How to write your own Amarino Plug-In

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Amarino 2.0 introduces a new plug-in concept allowing third-party developers to extend Amarino's event list.

In order to send data from your phone to your Arduino, you would add one or more events to a certain Bluetooth device. This is done by selecting "Add event" within the event management module. The list which shows up is a list of all available events on your phone. This list can easily be extended by installing new plug-ins on your phone. Each plug-in corresponds to at least one event.

On the Amarino website you find the Amarino Plug-in Bundle. By installing the Bundle, it adds more than 10 events to that event list. These events cover most of todays available sensors on modern handsets (compass, lightsensor, etc.).

Amarino's framework will provide you a convenient way to integrate your own events (plug-ins) into Amarino. Means you can extend the event list by developing an Amarino plug-in.

Detailed description of how to develop your own plug-in

So if you want to send data from your phone to Arduino you have basically two choices:

  • Send data using your very own application utilizing Amarino's library functions like Amarino.sendDataToArduino(...) or
  • Build a plug-in which integrates nicely with Amarino.

A plug-in is always a background service, and can never be a foreground application. If you need users to interact with your phone's touchscreen or keyboard, then a plug-in is not the right choice. Plug-ins are ideal if you like to do background stuff, like reading sensor data, location-based services or querying the internet.

The Amarino Plug-in Bundle provides already plug-ins for most sensors available on modern handsets. However, you might want to write your own plug-in to have more control of how data are sent, or you might want to pre-process data on your phone before you hand them over to your Arduino. Either way, writing a plug-in is fun and once you see your own plug-in appearing in Amarino's event list, I am sure you will be happy.

Okay, so let's start.
  1. First download the AmarinoPluginSkeleton project.
  2. Building your plug-in upon this skeleton project is much easier than developing it from scratch. This section describes in detail how you can develop your own plug-in based on this prepared eclipse project skeleton. In this tutorial we are going to build a time plug-in which sends the actual time to Arduino. I know you won't win a innovation price with a time plug-in but let's keep complexity low at the beginning. Once you know how to build a plug-in on your own you can get all your crazy ideas out into the wild.

  3. To start with, import the downloaded project into your Eclipse workspace (General->Existing Projects into Workspace). Next you should rename the imported AmarinoPluginSkeleton project to a name describing your plug-in. Surprise, we call our project AmarinoPluginTime (select the project and hit F2 to rename)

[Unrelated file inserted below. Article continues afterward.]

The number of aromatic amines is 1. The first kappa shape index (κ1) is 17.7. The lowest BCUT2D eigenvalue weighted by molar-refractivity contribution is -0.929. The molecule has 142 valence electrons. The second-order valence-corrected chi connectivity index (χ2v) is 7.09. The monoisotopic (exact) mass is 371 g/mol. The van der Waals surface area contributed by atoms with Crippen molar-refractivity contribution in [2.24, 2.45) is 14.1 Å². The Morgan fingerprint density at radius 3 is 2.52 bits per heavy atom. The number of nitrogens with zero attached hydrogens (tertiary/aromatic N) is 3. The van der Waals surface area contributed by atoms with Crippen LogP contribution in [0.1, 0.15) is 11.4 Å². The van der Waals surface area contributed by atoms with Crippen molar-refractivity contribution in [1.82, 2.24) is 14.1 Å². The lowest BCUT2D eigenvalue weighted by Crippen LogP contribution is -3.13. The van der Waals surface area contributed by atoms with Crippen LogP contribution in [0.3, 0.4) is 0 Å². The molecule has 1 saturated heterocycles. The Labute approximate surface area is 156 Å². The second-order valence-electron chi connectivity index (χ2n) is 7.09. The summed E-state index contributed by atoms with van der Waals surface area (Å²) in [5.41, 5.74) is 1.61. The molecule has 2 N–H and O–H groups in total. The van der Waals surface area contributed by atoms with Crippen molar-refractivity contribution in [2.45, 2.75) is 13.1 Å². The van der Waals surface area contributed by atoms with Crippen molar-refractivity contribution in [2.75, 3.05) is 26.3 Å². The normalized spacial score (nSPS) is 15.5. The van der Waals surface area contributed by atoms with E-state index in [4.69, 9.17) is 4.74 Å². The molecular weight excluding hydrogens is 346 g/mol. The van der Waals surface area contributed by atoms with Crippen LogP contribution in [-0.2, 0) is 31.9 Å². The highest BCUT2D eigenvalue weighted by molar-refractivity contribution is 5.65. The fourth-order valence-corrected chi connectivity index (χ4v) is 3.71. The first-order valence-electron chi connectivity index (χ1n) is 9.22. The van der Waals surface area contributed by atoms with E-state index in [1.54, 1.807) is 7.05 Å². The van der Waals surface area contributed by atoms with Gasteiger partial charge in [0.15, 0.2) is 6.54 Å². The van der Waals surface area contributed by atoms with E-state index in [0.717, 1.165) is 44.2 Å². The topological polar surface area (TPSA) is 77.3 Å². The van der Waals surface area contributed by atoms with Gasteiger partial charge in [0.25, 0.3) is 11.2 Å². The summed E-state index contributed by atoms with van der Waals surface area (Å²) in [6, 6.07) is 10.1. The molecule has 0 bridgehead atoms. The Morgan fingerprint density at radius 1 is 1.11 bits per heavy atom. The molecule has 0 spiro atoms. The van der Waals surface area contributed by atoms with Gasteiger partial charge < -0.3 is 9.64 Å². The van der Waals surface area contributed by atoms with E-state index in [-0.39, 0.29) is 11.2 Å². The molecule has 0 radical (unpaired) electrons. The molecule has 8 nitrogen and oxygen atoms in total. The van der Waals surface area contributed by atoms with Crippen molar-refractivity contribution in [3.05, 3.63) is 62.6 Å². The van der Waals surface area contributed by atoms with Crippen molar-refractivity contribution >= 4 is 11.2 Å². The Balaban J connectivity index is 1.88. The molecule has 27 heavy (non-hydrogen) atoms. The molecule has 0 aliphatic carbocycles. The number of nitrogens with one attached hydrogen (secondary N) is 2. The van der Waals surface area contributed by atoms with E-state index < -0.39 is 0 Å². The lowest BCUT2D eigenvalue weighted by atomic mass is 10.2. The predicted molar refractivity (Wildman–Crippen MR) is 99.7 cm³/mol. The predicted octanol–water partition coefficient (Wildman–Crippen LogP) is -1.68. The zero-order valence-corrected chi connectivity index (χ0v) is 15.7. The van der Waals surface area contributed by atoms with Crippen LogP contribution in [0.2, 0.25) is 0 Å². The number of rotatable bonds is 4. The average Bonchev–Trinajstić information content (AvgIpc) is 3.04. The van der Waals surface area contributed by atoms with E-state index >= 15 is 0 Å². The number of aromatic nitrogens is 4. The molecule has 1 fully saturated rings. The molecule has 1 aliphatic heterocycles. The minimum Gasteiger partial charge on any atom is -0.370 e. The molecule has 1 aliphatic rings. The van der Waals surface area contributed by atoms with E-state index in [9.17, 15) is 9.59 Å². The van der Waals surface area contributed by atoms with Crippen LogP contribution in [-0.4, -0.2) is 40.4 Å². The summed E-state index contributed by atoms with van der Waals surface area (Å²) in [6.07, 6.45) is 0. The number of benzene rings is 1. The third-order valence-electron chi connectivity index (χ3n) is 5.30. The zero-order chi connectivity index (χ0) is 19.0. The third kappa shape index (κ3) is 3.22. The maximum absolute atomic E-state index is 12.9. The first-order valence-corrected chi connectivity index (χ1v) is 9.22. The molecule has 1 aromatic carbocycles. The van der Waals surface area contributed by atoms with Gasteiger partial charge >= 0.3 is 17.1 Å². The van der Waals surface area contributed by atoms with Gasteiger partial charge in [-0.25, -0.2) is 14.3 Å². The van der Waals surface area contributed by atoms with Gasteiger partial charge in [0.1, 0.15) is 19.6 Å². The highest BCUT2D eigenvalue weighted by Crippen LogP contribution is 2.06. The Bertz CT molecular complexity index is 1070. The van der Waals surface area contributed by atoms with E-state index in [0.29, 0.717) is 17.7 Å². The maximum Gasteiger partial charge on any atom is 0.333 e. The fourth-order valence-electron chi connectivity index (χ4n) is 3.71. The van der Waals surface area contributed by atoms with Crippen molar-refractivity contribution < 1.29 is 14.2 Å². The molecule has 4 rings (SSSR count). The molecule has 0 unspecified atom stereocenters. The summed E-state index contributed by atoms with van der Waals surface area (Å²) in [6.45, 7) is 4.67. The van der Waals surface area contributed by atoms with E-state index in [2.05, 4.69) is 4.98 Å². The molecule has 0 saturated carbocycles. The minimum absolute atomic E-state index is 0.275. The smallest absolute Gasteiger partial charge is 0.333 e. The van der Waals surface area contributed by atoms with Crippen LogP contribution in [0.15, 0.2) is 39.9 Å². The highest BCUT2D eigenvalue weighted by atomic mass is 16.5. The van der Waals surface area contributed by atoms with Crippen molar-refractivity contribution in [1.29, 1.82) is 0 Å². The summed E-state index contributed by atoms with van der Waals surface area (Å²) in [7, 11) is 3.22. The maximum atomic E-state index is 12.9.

4. Renaming is not done yet. We have to rename the package, too. In your Package Explorer open the folder src and you will see the package at.abraxas.amarino.plugin.skeleton. Select it, again hit F2 and give your package a new name, let's call it earth.amarino.plugin.time.
  5. Still not done yet, the AndroidManifest.xml file got a red mark, telling us there is something wrong with it. Open the manifest file and change also the package name to earth.amarino.plugin.time. Save it and the red mark magically disapears.
  6. Oh no, what's that. Two more red marks within the renamed package. Don't worry we'll fix this immediately. Open the package and you'll see that two classes are affected, EditActivity.java and MyEditActivity.java. Open up each file and hit CTRL-SHIFT-o. This will correct the import statements to match our new package name. (Remember the CTRL-SHIFT-o shortcut, it comes in quite handy when you develop on Eclipse.) Save and the red marks should vanish quickly.
  7. Puh! First huge step done. Great!

    That was hard, wasn't it? But believe me, once you are used to it, this is a matter of seconds. But the first time, I know, it seems to be complicated. When you create your own plug-in, repeat these renaming steps and rename the skeleton project to whatever you think is best describing your plugin.

    And here we go. This is where we can start putting some code together.

    Each plug-in has a description and a name which will be shown to the user when he/she is about to add that plug-in to a device in Amarino. So we have to give our project a nice name and a little descripton of what it does and which kind of data it is going to send.

  8. Open the string.xml file (find it in folder res->values). Change the string app_name, plugin_name and plugin_desc so that it looks like the snippet below.
  9.  
    <!-- General -->
    <string name="app_name">AmarinoPluginTime</string>